Download: “Love is To Die,” “Disco // very,” “Son”

The Wet Secrets – Free Candy (Rawlco)

The Wet Secrets are a band from Edmonton who wear marching-band outfits, boast a mean horn section, and were favourites on CBC Radio 3 way back in 2007 with snotty pop-punk anthems like “Get Your Own Apartment” and “Grow Your Own F--king Moustache.” Seven years later, bandleader Lyle Bell is sober, less snarky and taking the group as seriously as you can take a band called the Wet Secrets. The outfits are still there, but the horns take a back seat to spacey keyboards, female backing vocals and fuzzed out guitars. Atypical for the genre, the lyrics are hardly flippant or flaccid: “I’ve seen the fire in the eyes of the darkest souls who own the night,” starts one song. The peppy “Sunshine” has a chorus that goes, “I want to die in the sunshine in the city.” Bell is experienced enough not to tolerate any ramshackle sloppiness: every drum fill and organ chord is carefully placed, without sacrificing any rock’n’roll energy. The result is one of the finest garage rock records to come out of this country in recent years. (Feb. 13) 

Download: “Nightlife,” “Animals in Disguise,” “Death of the Party”

Monday, February 24, 2014

Happy St. Vincent day, with Cherry on top

St. Vincent – s/t (Universal)

Annie Clark, a.k.a. St. Vincent, has always been smart. Too smart, as if she’s approaching her music like an algebraic equation rather than creative expression. She’s always been talented. Too talented. She’s an operatic singer and a shredder on the guitar and loves to immerse herself in distorted electronics, and often she liked to flex all those muscles at once.

Such is the folly of youth. She’s now 31. This is her fifth album, if you include her full-length collaboration with David Byrne, on which she began to leave her head and loosen up her body. (Byrne knows more than a few things about that divide. See: Stop Making Sense.) Perhaps it’s not wise to read into her decision to make this a self-titled record, but St. Vincent, the album, is a bold new statement of purpose. (Could you tell from her new look?) Clark has always had the confidence, the swagger, the chutzpah to go for the gold and hope her technical prowess would carry the day. This time, she’s also got guts and heart and grooves and songs to complete the package.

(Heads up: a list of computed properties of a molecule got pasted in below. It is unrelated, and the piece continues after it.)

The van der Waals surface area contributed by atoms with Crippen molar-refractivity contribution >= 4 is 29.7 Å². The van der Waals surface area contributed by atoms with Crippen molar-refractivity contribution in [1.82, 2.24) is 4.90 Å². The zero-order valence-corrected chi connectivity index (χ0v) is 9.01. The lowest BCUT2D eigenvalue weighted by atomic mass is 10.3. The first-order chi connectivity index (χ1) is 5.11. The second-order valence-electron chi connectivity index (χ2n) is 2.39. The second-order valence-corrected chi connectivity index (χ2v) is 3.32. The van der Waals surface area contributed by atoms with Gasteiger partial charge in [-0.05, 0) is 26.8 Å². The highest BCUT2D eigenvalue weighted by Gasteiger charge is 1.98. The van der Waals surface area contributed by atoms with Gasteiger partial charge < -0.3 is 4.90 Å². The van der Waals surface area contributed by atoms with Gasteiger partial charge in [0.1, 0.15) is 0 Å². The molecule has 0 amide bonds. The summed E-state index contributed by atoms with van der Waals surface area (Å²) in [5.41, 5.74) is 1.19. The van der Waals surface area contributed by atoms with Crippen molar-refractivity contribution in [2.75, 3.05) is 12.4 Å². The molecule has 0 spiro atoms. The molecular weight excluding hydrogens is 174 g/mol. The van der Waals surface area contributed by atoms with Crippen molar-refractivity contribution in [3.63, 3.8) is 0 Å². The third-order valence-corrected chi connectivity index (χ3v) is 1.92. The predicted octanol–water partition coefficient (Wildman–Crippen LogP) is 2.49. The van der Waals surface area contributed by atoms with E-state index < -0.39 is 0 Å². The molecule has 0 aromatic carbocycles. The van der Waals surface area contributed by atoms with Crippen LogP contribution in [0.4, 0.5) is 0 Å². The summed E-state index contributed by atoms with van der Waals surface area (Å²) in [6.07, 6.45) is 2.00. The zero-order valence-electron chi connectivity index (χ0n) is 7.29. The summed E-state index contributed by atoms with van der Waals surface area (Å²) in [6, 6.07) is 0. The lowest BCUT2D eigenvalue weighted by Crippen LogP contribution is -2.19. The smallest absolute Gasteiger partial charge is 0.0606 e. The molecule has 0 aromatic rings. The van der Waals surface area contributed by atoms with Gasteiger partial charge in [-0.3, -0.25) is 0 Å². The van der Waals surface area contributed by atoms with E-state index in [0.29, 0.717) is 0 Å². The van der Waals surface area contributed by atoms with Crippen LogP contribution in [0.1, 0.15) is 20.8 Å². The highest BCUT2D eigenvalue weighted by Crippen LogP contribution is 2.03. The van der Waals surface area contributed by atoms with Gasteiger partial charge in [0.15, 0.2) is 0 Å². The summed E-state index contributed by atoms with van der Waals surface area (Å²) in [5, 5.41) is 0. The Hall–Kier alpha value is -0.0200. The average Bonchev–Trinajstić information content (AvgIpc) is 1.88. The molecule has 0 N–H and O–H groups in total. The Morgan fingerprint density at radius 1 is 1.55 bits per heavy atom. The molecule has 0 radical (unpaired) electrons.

Vocally, she soars and howls: angel and demon, light and dark. Sonically, her beats are as dirty as Skrillex. Her guitar playing is as electric sensual as Prince, and she runs it through every electronic treatment imaginable. She’s got heavy metal chops when she needs them. She summons bold brass sections to punch through the chaos. None of it makes much sense together the first time you hear it. Clark demands that you listen closely. And you do. Then she dials everything down several notches for a killer ballad, not once but three times—including a tender number titled "Severed Crossed Fingers." All the while, she tosses out lyrics like, “Remember the time we went and snorted / a piece of the Berlin wall that you'd extorted / And we'd had such a laugh of it / Prostrate on my carpet.” Or, more directly: “Oh what an ordinary day / take out the garbage, masturbate.”

Clark’s latest round of publicity pics show her with shock-white dyed hair, looking a bit like the Bride of Frankenstein. She looks glammed up and larger than life, both sexy and scary, otherworldly. As she should. This music couldn’t be delivered any other way—or by anybody else.

Download: “Digital Witness,” “Prince Johnny,” “Psychopath”

Neneh Cherry – Blank Project (Smalltown Supersound)

Carte blanche, indeed. Neneh Cherry was a pop star in the late ’80s and mid-’90s but her last album was made with a Scandinavian free jazz band, her biggest hit was a duet with Youssou N’Dour, and she helped bankroll the birth of Massive Attack and Portishead. Her new album, her first solo album in 18 years, was produced by Kieran Hebden, a.k.a. FourTet, a musician known for esoteric electronica who has also made albums with African jazz drummers and Syrian pop singers. What on Earth would Cherry and Hebden come up with together?

Opening track "Across the Water" plays their cards close to their chests: with just two drums and Cherry’s captivating voice, one so rich with emotional resonance that it requires no accompaniment whatsoever. While Hebden’s electronics drive much of the rest of Blank Project, every song could work just as well were Cherry to sing them a cappella. Cherry has always done whatever she wants to. This is no different. Here she goes from a funky duet with Swedish superstar Robyn to ominous torch songs to reggae-influenced electronics to furious rock songs delivered with only two synth parts and a drum kit.

She closes the album with the chorus: “Everything is everything and good things come to those who wait.” Point proven.

Download: "Out of the Black" (feat. Robyn), "Across the Water," "Blank Project"